The part I got wrong about the trade is in my dismissiveness of the impact Westbrook appears to be having on the team’s culture in the interim, what a positive influence his go-hard-all-the-time mentality is for a team with a young nucleus still learning how to be professionals. It's not uncommon for young players on losing teams to develop bad habits and mail it in once they feel defeated. Westbrook hasn't allowed that. His teammates and the coaching staff have spoken nothing but glowingly of his leadership. The Wizards' turnaround from 17-32 to 34-38 while grabbing the 8th seed in the Eastern Conference and a spot in the play-in tournament directly correlates with Westbrook's own turnaround. 

Once he was healthy, which we now know he wasn’t at the start of the season, Westbrook kicked his game up to a level Wizards fans have watched him play at for years from afar but not for every single quarter of every single game like we have this year. Indeed, it’s been the rollercoaster ride we knew it’d be, but the surprise is that it's one you’re more than happy to get in line for again.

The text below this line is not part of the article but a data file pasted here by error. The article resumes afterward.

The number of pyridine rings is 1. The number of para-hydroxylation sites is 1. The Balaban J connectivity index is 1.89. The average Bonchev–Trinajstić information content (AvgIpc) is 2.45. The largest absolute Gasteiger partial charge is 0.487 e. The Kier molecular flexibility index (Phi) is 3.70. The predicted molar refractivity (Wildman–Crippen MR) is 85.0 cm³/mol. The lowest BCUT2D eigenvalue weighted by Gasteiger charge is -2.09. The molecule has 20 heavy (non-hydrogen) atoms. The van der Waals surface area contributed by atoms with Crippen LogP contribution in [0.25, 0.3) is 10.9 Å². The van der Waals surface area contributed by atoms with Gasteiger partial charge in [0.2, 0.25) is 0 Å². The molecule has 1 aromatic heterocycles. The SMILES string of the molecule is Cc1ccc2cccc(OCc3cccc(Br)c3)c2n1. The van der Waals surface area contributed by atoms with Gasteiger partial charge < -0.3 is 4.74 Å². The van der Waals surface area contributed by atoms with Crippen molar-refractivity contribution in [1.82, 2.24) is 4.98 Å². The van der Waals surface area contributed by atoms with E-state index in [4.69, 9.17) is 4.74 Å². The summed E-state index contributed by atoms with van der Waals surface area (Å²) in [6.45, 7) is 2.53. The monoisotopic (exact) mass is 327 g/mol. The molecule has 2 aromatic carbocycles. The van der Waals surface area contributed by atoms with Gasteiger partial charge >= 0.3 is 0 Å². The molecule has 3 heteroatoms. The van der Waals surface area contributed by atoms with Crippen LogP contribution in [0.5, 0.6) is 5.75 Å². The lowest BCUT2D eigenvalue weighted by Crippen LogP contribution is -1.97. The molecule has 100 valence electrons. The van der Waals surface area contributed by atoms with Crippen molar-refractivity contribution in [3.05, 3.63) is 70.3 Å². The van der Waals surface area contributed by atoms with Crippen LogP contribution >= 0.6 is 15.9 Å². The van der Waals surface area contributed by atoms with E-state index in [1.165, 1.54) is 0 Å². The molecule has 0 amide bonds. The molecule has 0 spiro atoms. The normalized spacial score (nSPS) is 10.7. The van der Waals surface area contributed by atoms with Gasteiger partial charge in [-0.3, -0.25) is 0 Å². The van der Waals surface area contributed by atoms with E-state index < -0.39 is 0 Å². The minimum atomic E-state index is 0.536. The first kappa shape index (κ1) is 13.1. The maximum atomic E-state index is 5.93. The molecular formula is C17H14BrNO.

While the wins didn’t come as quickly as some had hoped, the potential was evident as the team continued to get healthy and grow an identity. His approach to the game was rubbing off as part of that identity. And as that process played out, the national attention that Westbrook himself, and his chase for Oscar Robertson’s all-time triple-double record, brought the team was immeasurable. They’re a team national sports pundits now describe as scary entering the postseason and regularly talk about more recently because of their play rather than drama. 

If this season has proved anything, it’s that all Wizards fans wanted was to see was a competitive team that gave itself a chance each game. At the very least, the Wizards appear to have that again. Washington faithful would've loved the chance to see that happen with Wall at the 1 again, but they'll take it with Westbrook manning the spot, too. Maybe the trade was poorly executed, but more and more it seems to have been a good move for Washington. Both things can be true.